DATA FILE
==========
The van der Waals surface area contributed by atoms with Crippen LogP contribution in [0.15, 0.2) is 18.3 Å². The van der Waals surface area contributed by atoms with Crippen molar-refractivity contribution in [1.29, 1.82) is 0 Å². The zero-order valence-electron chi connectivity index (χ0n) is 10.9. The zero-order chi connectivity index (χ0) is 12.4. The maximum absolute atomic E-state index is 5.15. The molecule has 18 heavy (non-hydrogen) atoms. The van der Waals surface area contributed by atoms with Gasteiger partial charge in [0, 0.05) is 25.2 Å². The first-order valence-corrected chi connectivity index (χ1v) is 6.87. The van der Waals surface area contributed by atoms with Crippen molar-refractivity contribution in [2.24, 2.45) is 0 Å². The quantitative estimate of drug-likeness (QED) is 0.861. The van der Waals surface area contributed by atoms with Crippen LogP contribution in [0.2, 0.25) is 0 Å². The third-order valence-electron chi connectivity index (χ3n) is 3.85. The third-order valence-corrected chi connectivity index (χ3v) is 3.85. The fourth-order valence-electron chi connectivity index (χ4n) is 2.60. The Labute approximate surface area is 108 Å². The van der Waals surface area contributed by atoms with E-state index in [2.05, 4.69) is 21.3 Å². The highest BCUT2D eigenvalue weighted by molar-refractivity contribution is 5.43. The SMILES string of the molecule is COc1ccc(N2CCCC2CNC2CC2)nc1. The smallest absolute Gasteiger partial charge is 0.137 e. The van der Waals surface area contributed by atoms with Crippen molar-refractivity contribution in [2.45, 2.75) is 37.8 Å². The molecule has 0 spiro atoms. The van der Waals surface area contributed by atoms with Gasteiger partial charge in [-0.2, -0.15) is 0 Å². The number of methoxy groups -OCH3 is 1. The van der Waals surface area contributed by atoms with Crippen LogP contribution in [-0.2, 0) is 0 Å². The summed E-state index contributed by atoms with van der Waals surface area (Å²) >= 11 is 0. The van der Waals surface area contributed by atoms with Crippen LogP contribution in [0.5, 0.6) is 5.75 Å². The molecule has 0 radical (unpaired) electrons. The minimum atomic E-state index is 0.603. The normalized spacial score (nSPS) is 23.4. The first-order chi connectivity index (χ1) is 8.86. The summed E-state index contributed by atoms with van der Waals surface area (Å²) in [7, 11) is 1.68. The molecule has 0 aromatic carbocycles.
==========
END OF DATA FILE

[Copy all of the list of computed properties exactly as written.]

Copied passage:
The van der Waals surface area contributed by atoms with Crippen LogP contribution in [0.15, 0.2) is 18.3 Å². The van der Waals surface area contributed by atoms with Crippen molar-refractivity contribution in [1.29, 1.82) is 0 Å². The zero-order valence-electron chi connectivity index (χ0n) is 10.9. The zero-order chi connectivity index (χ0) is 12.4. The maximum absolute atomic E-state index is 5.15. The molecule has 18 heavy (non-hydrogen) atoms. The van der Waals surface area contributed by atoms with Gasteiger partial charge in [0, 0.05) is 25.2 Å². The first-order valence-corrected chi connectivity index (χ1v) is 6.87. The van der Waals surface area contributed by atoms with Crippen molar-refractivity contribution in [2.24, 2.45) is 0 Å². The quantitative estimate of drug-likeness (QED) is 0.861. The van der Waals surface area contributed by atoms with Crippen LogP contribution in [0.2, 0.25) is 0 Å². The third-order valence-electron chi connectivity index (χ3n) is 3.85. The third-order valence-corrected chi connectivity index (χ3v) is 3.85. The fourth-order valence-electron chi connectivity index (χ4n) is 2.60. The Labute approximate surface area is 108 Å². The van der Waals surface area contributed by atoms with E-state index in [2.05, 4.69) is 21.3 Å². The highest BCUT2D eigenvalue weighted by molar-refractivity contribution is 5.43. The SMILES string of the molecule is COc1ccc(N2CCCC2CNC2CC2)nc1. The smallest absolute Gasteiger partial charge is 0.137 e. The van der Waals surface area contributed by atoms with Crippen molar-refractivity contribution in [2.45, 2.75) is 37.8 Å². The molecule has 0 spiro atoms. The van der Waals surface area contributed by atoms with Gasteiger partial charge in [-0.2, -0.15) is 0 Å². The number of methoxy groups -OCH3 is 1. The van der Waals surface area contributed by atoms with Crippen LogP contribution in [-0.2, 0) is 0 Å². The summed E-state index contributed by atoms with van der Waals surface area (Å²) >= 11 is 0. The van der Waals surface area contributed by atoms with Crippen LogP contribution in [0.5, 0.6) is 5.75 Å². The molecule has 0 radical (unpaired) electrons. The minimum atomic E-state index is 0.603. The normalized spacial score (nSPS) is 23.4. The first-order chi connectivity index (χ1) is 8.86. The summed E-state index contributed by atoms with van der Waals surface area (Å²) in [7, 11) is 1.68. The molecule has 0 aromatic carbocycles.